Beijing on alert with two killed as heavy rain batters north China
Heavy rains battered northern China on Monday, killing at least two people in Beijing while washing away cars and forcing the capital to issue its highest alerts for flooding and landslides.
Storm Doksuri, a former super typhoon, has swept northwards over China since Friday, when it hit southern Fujian province after scything through the Philippines.
Emergency personnel recovered two bodies from waterways in Beijing's Mentougou district on Monday, the state-run People's Daily said.
AFP reporters saw tree branches and dented cars, left by receding floodwaters, strewn on riverbanks in Mentougou on Monday afternoon.
"This morning it was crazy, the water overflowed the Mentougou river and the whole avenue was flooded," Guo Zhenyu, a 49-year-old resident, told AFP.
Yellow bulldozers, workers in orange mackintoshes and residents cleared away the mud and debris during a period of lighter rain on Monday afternoon.
"I'm old but I've never seen flooding like this before in my life," Mentougou resident Qin Quan said.
She showed AFP a video on her phone, shared among residents of the area, of workers attempting to resuscitate an unconscious man, as well as footage of a man desperately clinging to a pole with one hand as water washes over him.
The much larger and still swollen Yongding River in the same district churned up debris in brown torrents as residents looked on in shock from a bridge.
Other footage shared with AFP by a Mentougou resident showed a traffic barrier dozens of metres long snaking down a road as the water carried it away.
Chen Hong, a resident of the southern Fengtai district, shared footage with AFP that showed a parked van half-submerged in fast-flowing brown water on Monday morning as the rain continued to fall.
Residents in Chen's neighbourhood cleared mud outside their homes with shovels during a brief respite from the downpour.
"Once it starts raining the road turns into a drain, and there's water on the first floor inside houses," said Chen, 52.
"The houses here are all old houses, so there are definitely concerns about safety," she said.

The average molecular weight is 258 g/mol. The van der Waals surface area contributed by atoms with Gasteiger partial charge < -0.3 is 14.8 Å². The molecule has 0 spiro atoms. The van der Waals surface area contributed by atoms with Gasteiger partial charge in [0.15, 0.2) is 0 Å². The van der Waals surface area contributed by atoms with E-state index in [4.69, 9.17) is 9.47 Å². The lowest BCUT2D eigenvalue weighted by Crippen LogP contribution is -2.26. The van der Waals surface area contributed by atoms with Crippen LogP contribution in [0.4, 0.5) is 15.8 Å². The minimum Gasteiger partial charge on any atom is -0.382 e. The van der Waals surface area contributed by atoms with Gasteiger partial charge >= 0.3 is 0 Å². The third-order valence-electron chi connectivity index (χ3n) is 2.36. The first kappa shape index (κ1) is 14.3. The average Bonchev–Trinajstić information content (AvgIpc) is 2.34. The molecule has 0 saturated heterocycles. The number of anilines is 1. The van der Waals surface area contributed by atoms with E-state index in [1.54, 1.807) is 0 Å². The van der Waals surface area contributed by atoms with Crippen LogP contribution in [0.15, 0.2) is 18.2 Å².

A section of road surface in the outer Fangshan district caved in under rising water, local media reported.
Hundreds of bus services in the capital were suspended, according to state news agency Xinhua.
The Beijing government issued the highest flood warning for the suburban Dashihe River, while nearby city Tianjin also issued a flood alert.
Social media users uploaded footage of vehicles swept away by muddy torrents and thoroughfares turned into rapids on the outskirts of the city.
Murky water can be seen in one clip posted on the Instagram-like Xiaohongshu platform on Monday swamping a large intersection in the outer Mentougou district next to high-rise apartment blocks. The clip was geolocated by AFP.
Rainwater also appeared to leak onto a subway platform in western Beijing's university district in another Xiaohongshu video from Sunday that was geolocated by AFP.
The streets of central Beijing were quieter than usual on Monday morning as residents heeded official recommendations to work from home, with only a handful of delivery drivers braving pools of water seen in usually packed bike lanes.
The governments of Beijing and neighbouring Hebei province renewed red alerts for rainstorms on Monday.
China has been experiencing extreme weather and posting record temperatures this summer, events that scientists say are being exacerbated by climate change.
Experts have warned that the ongoing downpour could prompt even worse flooding than in July 2012, when 79 people were killed and tens of thousands evacuated, according to local media.
An average of 170.9 millimetres of rain inundated Beijing in 40 hours between Saturday night and noon on Monday, the Beijing Meteorological Bureau said.
That is almost equivalent to the average rainfall for the entire month of July, according to official records.